It's always a trick writing pieces about new technologies, and I'm aware of a number of factors which can influence my take on a given story.
An obvious one was Oxford granting me an advance interview with top personnel. Being treated like a real journalist is one thing, and getting to write in advance is a big help. Knowing a big secret, even for fewer than 24 hours, can be a bit heady. There is always a risk that at some level, perhaps unconscious, I'll lean away from offending a company out of misplaced gratitude or worse.
On the other hand, there is a prior that must be assigned to whom I was speaking. I've known Ewan Birney for a long time, having been very impressed with his Dynamite paper at ISMB back in 1997. I even hosted him in my apartment when I was trying to recruit him to Millennium. Ewan has done a lot of amazing stuff and is pretty damn blunt in his speech; he's someone I'd trust to not be a tout. I hadn't met Clive Brown before, but he has a reputation as a straight shooter, and perhaps more importantly he and much of the same team launched the Illumina technology; he 's someone with a favorable track record.
An even more complicated calculus comes from the performance specs. Now, as regular readers of this space may have discerned, I believe that a fair evaluation of any sequencing technology is dependent on the application it is going to be put to. Any given technology will be right for some applications and wrong for others, and so it generally irritates me to see people dismissing a technology because it won't fit their pet application. But, the flip of that is I may go easier on something that looks like it might fit my problem du jour.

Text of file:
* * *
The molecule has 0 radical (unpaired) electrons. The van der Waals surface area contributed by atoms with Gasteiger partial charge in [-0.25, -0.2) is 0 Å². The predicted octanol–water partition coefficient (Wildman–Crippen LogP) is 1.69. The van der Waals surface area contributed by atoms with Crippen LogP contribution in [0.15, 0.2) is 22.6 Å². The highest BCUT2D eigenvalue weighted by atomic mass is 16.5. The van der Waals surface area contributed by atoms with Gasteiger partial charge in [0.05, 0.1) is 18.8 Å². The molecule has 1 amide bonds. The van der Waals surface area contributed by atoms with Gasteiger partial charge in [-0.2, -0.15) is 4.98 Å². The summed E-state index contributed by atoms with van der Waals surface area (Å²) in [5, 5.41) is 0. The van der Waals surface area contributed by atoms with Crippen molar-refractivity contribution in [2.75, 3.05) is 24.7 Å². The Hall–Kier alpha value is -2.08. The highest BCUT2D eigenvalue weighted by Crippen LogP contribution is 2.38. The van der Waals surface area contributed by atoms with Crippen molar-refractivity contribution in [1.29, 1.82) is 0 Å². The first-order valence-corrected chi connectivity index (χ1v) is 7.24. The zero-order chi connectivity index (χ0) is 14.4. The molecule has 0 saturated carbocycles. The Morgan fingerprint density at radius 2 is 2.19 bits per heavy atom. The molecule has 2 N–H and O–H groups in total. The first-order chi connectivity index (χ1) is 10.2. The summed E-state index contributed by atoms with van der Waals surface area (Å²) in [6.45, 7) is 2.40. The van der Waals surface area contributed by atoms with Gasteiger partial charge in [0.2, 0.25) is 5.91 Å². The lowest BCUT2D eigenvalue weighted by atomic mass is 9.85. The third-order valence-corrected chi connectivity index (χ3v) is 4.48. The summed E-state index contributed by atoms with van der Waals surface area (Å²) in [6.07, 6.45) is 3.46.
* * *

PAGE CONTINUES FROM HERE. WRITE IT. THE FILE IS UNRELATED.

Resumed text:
If I was still back at Infinity, I'd have a mild interest in Oxford because the claimed error rate is pretty high for reading out clinical mutations, though it must be said that most of those errors are deletions in specific (though unspecified) sequence contexts. Much as with Ion Torrent's homopolymer issue, this can sometimes not be an issue if you are looking for in-frame missense changes; if you get a frameshift you toss the read.
But, for my current shop Oxford pushes an awful lot of buttons. A slightly less enigmatic website has gone up for us, which gives me a better idea of what I should and shouldn't reveal. We're doing a lot of de novo sequencing of small genomes, and with just fragment short reads they just don't assemble well enough. So, one must make mate pair libraries -- which are DNA hogs, slow, labor intensive and sometimes still don't solve the problem. So perhaps you go to longer mate pairs, meaning more DNA, more work and more time. I was going to be thrilled with Oxford if it offered substantially worse than PacBio accuracy; the idea of getting 50Kb reads of any sort from minimal input is just too intoxicating. Throw in an apparent intolerance to DNA purity and you really have something.
There's also, of course, just getting too drawn in by the technical details. Each one of these sequencing technologies is pretty amazing, with all sorts of gadgetry bordering on sci-fi.
But in reflection, I wouldn't change much in the piece, other than to emphasize more "if"s and calls for data release. One person I consulted wondered if Oxford could have potentially overfitted on lambda and phiX, and I wished I had thought of that on my own. I must say I am glad I did not go with my original title. I thought long and hard about the title, as I like something that fits and ideally has some word play. The initial thought was terse (8 printing characters!) and pseudo-alliterative. But, it used an expression someone my age probably shouldn't attempt and would certainly fuel the feeling I wasn't being objective. Yes, it was fun to think up but the wrong title would have been: ONT? OMG!